Da Lat, a small city 240 km north of Ho Chi Minh, at an altitude of 1500 m. As you can imagine, the temperature is much colder than HCM, so much so we had to wear coats and scarves at night! Da Lat was definitely quieter and cleaner than the big city, although there was a definite absence of bars serving cold beer, without ice in it. At least in HCM, we know a couple of places where we can rely on that! We took a 4 day tour with Chung, my brother-in-law, and Van, his wife. There was 12 of us on the tour, all Vietnamese (except me, of course), which was quite a change from the other tours we took to the Mekong River and to Cu Chi, since all the other tourists were exclusively foreigners. On the 28th, on our way here, we stopped to see the Pongour waterfalls. It was no Niagara, but the view was still beautiful, and we acted like real tourists, taking cheesy pictures at will. On the 29th we had a pretty busy day, which felt more like a marathon. First, we visited the Da Lat Botanical Garden, and a place where they sell all kinds of dried fruits, fruit juice, tea, and Chinese medicine. I even got to see dried tiger’s reproductive organs, used to make some sort of wine with properties akin to Viagra. Then, we went to see mount Mong Mo (”Dream” in Vietnamese), where we visited some sort of a theme park definitely too touristy for me. We saw an old house built with no nails at all (that was interesting), and inside it, a round table that supposedly turns by itself either clockwise or counter clockwise, depending on which direction the people resting their hands on it are concentrating. The weird thing is that it “worked” in both English and Vietnamese, but not in French, presumably because the woman in charge of the attraction didn’t know whether I was saying “left” or ”right”! The garden was really beautiful, but the scale model of a part of the Great Wall of China (!?) was not too convincing. I skipped the weird animal exhibition all together, and took a nap instead! After lunch, we went to see the “Domaine De Marie” church, one of the residences of King Bao Dai, and the Thien Vuong Co Sat Pagoda, which was built by the Chinese. On the third day, not really excited by the prospect of visiting two lakes in the morning, we went to see the K’Ho people, which I will devote a whole post to, and then we went to visit the Linh Quang temple, where we were cordially invited to taste their vegetarian food. In the afternoon, we joined the group again and went to see another waterfall, and the Truc Lam temple. In the evening, we went to visit the Da Lat market. On the last day, we left early in the morning and stopped at the Datanla waterfall, and stopped in the afternoon to taste locally produced coffee and tea in the Bao Loc province. It was a pretty good tour to take pictures (about a thousand between me and Man!!!), but I wish it had been more instructive. Anyway, we had a real great time! I’ll make photo albums about the most interesting places later, but for now, enjoy these few pix!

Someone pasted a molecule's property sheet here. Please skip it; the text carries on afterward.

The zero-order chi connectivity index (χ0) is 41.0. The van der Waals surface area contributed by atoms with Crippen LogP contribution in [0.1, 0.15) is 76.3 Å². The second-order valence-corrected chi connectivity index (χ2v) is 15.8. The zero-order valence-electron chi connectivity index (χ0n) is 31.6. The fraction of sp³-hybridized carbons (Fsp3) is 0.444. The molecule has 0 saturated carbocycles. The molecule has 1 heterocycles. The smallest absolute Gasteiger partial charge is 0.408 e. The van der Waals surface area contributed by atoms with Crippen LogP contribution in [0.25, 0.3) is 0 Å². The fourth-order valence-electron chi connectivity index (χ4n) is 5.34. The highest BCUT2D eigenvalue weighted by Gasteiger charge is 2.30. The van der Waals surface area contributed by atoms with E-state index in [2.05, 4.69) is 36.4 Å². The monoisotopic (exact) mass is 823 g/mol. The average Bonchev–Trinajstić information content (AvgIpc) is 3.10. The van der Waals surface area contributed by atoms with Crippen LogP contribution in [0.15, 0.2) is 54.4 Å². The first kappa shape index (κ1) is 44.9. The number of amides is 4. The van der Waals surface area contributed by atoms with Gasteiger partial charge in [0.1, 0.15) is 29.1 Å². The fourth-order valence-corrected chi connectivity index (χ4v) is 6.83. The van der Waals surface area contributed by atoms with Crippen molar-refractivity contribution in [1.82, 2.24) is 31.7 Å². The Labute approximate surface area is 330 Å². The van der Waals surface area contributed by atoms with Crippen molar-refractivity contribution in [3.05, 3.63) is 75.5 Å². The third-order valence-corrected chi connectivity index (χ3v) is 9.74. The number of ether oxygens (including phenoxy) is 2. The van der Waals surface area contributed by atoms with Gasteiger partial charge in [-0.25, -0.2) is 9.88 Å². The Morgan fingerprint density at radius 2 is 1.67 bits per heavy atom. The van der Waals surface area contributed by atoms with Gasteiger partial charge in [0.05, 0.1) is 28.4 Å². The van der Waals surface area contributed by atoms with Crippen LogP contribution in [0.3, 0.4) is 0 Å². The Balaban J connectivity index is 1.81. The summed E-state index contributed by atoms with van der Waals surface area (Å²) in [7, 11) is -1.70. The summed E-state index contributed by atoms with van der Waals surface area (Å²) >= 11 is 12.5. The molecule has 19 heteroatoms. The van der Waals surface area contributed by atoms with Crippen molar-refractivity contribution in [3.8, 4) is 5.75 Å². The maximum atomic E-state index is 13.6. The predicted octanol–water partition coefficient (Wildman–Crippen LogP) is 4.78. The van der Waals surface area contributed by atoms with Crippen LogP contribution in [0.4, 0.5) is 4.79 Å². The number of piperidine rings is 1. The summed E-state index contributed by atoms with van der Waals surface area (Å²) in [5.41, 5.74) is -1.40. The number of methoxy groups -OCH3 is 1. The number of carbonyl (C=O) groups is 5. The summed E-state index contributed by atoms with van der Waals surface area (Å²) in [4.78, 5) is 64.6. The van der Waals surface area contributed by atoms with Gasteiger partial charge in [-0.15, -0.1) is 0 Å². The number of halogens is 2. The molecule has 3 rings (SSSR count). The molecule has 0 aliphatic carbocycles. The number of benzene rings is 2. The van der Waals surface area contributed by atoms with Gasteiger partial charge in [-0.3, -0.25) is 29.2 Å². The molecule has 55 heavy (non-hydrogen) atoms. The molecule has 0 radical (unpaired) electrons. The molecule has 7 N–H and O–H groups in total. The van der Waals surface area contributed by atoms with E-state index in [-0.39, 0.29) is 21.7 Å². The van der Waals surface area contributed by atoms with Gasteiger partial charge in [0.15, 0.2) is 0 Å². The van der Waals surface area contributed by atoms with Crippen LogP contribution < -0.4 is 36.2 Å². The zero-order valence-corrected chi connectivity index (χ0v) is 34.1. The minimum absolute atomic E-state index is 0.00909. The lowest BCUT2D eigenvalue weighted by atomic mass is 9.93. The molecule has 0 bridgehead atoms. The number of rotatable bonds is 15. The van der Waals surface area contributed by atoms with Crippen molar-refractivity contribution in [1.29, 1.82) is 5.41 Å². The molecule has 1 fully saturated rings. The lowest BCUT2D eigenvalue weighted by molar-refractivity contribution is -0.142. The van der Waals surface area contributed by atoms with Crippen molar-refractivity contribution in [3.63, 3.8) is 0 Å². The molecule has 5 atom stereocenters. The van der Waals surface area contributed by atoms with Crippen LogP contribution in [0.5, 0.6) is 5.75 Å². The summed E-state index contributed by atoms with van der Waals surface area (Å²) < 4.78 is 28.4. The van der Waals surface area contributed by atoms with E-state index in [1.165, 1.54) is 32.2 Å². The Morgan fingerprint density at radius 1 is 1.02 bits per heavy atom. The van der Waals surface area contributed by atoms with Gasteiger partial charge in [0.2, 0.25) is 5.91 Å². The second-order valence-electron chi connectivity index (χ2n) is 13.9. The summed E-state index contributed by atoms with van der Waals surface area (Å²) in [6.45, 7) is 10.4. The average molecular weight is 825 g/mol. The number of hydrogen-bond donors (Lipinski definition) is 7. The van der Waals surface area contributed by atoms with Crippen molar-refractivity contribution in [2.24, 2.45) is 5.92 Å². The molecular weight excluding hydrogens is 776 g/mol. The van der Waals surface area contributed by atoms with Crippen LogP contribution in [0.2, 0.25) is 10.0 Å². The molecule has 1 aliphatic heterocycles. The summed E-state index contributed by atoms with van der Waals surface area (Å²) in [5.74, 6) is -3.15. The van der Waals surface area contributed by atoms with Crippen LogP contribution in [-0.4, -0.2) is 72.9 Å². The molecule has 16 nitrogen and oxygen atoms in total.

Dried tiger’s private parts!


The Great Wall of Da Lat!


The K’Ho people!


Linh Quang Temple


Truc Lam Temple


Datanla waterfalls

The Cu Chi Tunnels

Thursday, December 29th, 2005


On December 26th we also visited the Cu Chi Tunnels, at about 40 km north-west of Ho Chi Minh. Before and during the Vietnam War, the Cu Chi guerillas, supporting the communists, dug an impressive network of tunnels in which they were hiding from the enemy. We visited different spots explaining how the guerillas were recycling American weapons for there own use, and how they were making booby traps out of virtually nothing. Then, we crawled through a very narrow tunnel about 100m long, which is in fact twice the size of the real thing so foreign tourist can get a feeling of what it was to go through one of the tunnels. It was pitch black, hot as hell, and we had to crouch all the way to the other end. I can’t imagine how these guys could go through these tunnels with their gear on and everything! Check out the awesome pictures we took here.